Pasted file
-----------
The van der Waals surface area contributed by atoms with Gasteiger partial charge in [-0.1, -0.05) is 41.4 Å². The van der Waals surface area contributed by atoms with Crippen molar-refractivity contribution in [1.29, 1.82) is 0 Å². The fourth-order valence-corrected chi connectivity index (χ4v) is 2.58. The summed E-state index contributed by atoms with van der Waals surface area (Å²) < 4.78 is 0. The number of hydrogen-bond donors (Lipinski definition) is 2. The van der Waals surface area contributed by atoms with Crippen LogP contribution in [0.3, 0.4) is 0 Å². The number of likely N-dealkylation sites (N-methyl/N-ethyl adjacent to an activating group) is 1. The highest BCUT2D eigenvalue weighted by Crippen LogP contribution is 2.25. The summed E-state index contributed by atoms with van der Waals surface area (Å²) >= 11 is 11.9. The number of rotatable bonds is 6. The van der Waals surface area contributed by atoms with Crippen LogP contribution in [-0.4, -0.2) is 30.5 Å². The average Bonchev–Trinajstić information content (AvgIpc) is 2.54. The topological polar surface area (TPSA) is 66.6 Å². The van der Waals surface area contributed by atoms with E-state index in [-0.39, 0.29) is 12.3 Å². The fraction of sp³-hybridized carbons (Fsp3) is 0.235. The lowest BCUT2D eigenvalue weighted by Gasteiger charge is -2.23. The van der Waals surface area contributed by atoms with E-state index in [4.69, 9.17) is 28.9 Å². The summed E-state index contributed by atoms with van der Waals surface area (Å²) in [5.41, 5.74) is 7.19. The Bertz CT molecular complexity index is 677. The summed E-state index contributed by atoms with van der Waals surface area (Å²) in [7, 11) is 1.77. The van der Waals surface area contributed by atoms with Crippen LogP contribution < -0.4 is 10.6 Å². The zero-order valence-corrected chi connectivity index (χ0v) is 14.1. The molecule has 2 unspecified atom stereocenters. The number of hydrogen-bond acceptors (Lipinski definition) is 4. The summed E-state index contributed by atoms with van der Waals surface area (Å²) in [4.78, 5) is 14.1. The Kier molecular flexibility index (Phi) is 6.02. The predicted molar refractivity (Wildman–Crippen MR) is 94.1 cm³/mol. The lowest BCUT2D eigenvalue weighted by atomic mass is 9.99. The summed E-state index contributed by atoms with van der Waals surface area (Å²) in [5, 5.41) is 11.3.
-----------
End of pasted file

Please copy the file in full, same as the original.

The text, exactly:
The van der Waals surface area contributed by atoms with Gasteiger partial charge in [-0.1, -0.05) is 41.4 Å². The van der Waals surface area contributed by atoms with Crippen molar-refractivity contribution in [1.29, 1.82) is 0 Å². The fourth-order valence-corrected chi connectivity index (χ4v) is 2.58. The summed E-state index contributed by atoms with van der Waals surface area (Å²) < 4.78 is 0. The number of hydrogen-bond donors (Lipinski definition) is 2. The van der Waals surface area contributed by atoms with Crippen LogP contribution in [0.3, 0.4) is 0 Å². The number of likely N-dealkylation sites (N-methyl/N-ethyl adjacent to an activating group) is 1. The highest BCUT2D eigenvalue weighted by Crippen LogP contribution is 2.25. The summed E-state index contributed by atoms with van der Waals surface area (Å²) >= 11 is 11.9. The number of rotatable bonds is 6. The van der Waals surface area contributed by atoms with Crippen LogP contribution in [-0.4, -0.2) is 30.5 Å². The average Bonchev–Trinajstić information content (AvgIpc) is 2.54. The topological polar surface area (TPSA) is 66.6 Å². The van der Waals surface area contributed by atoms with E-state index in [-0.39, 0.29) is 12.3 Å². The fraction of sp³-hybridized carbons (Fsp3) is 0.235. The lowest BCUT2D eigenvalue weighted by Gasteiger charge is -2.23. The van der Waals surface area contributed by atoms with E-state index in [4.69, 9.17) is 28.9 Å². The summed E-state index contributed by atoms with van der Waals surface area (Å²) in [5.41, 5.74) is 7.19. The Bertz CT molecular complexity index is 677. The summed E-state index contributed by atoms with van der Waals surface area (Å²) in [7, 11) is 1.77. The van der Waals surface area contributed by atoms with Crippen LogP contribution < -0.4 is 10.6 Å². The zero-order valence-corrected chi connectivity index (χ0v) is 14.1. The molecule has 2 unspecified atom stereocenters. The number of hydrogen-bond acceptors (Lipinski definition) is 4. The summed E-state index contributed by atoms with van der Waals surface area (Å²) in [4.78, 5) is 14.1. The Kier molecular flexibility index (Phi) is 6.02. The predicted molar refractivity (Wildman–Crippen MR) is 94.1 cm³/mol. The lowest BCUT2D eigenvalue weighted by atomic mass is 9.99. The summed E-state index contributed by atoms with van der Waals surface area (Å²) in [5, 5.41) is 11.3.